For example when I drive to Ypres shakedown I can start in early morning and I still comfortably arrive one hour before start. If I shall use electric car I would need to set off one day before and take a sleep somewhere on the road. I also need to spend more time planning to be aware where I can recharge in the areas where I go to. It's not like it would be possible in every village.
    Last edited by Mirek; 1st March 2017 at 12:17.
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  4. #43
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    Quote Originally Posted by Franky View Post
    Fact is that currently EVs are not suitable for long distance driving no matter how many charging stations you put on the route. Let's say you drive from Calais to Prague, pretty much 1100km on motorways. Google estimates it roughly as a 10 hour drive, so the average speed would be around 110km/h.

    Mknight, you said your colleague did 250km stint on the Autobahn. So that would mean 4 stops with fully charged batteries. According to the Tesla website the supercharger charges the 90kW Model S in 75 minutes. So that would mean 5 hours (4x75min) of "resting" on top of the 10 hour drive. Having done that route, I'd say you'd normally make 3-4 stops as well, but none of them would last that long. Even a lunch stop isn't usually that long.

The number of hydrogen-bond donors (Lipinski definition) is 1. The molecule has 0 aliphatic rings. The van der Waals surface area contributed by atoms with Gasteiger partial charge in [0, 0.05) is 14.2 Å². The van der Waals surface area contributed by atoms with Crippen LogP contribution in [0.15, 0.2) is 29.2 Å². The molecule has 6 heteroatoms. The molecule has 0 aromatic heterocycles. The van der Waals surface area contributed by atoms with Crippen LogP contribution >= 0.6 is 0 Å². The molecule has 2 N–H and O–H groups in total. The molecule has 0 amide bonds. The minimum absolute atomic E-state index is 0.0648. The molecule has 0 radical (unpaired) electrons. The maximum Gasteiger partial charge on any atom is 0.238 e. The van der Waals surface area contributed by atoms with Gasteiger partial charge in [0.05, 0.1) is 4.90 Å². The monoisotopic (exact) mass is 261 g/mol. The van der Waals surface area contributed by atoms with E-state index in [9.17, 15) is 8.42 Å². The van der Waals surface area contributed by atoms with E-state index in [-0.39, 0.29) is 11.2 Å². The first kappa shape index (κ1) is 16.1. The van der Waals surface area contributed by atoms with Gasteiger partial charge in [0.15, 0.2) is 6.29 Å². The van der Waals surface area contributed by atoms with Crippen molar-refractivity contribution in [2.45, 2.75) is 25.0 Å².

10 hour is without stops, so at best 11 hours with some stops (thats and average of 90 km/h). 75 min is for full charge, where the first 50% take 30 mins, so there is something to be gained, but even if you keep with 15 hours, that's 36% longer.
    Is there a difference? Sure, petrol cars are faster for long range driving. Still VERY far from "no electric solution" and "unsolvable issues". Again, how often do most people drive that far. Once a year on a holiday? For typical weekend long range driving the range is enough.

    Btw: 4630km in 55 hours = 88 km/h average:
    https://arstechnica.com/cars/2016/09...-a-new-record/

  5. #44
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    Quote Originally Posted by mknight View Post
    10 hour is without stops, so at best 11 hours with some stops (thats and average of 90 km/h). 75 min is for full charge, where the first 50% take 30 mins, so there is something to be gained, but even if you keep with 15 hours, that's 36% longer.
    Is there a difference? Sure, petrol cars are faster for long range driving. Still VERY far from "no electric solution" and "unsolvable issues". Again, how often do most people drive that far. Once a year on a holiday? For typical weekend long range driving the range is enough.

    Btw: 4630km in 55 hours = 88 km/h average:
    https://arstechnica.com/cars/2016/09...-a-new-record/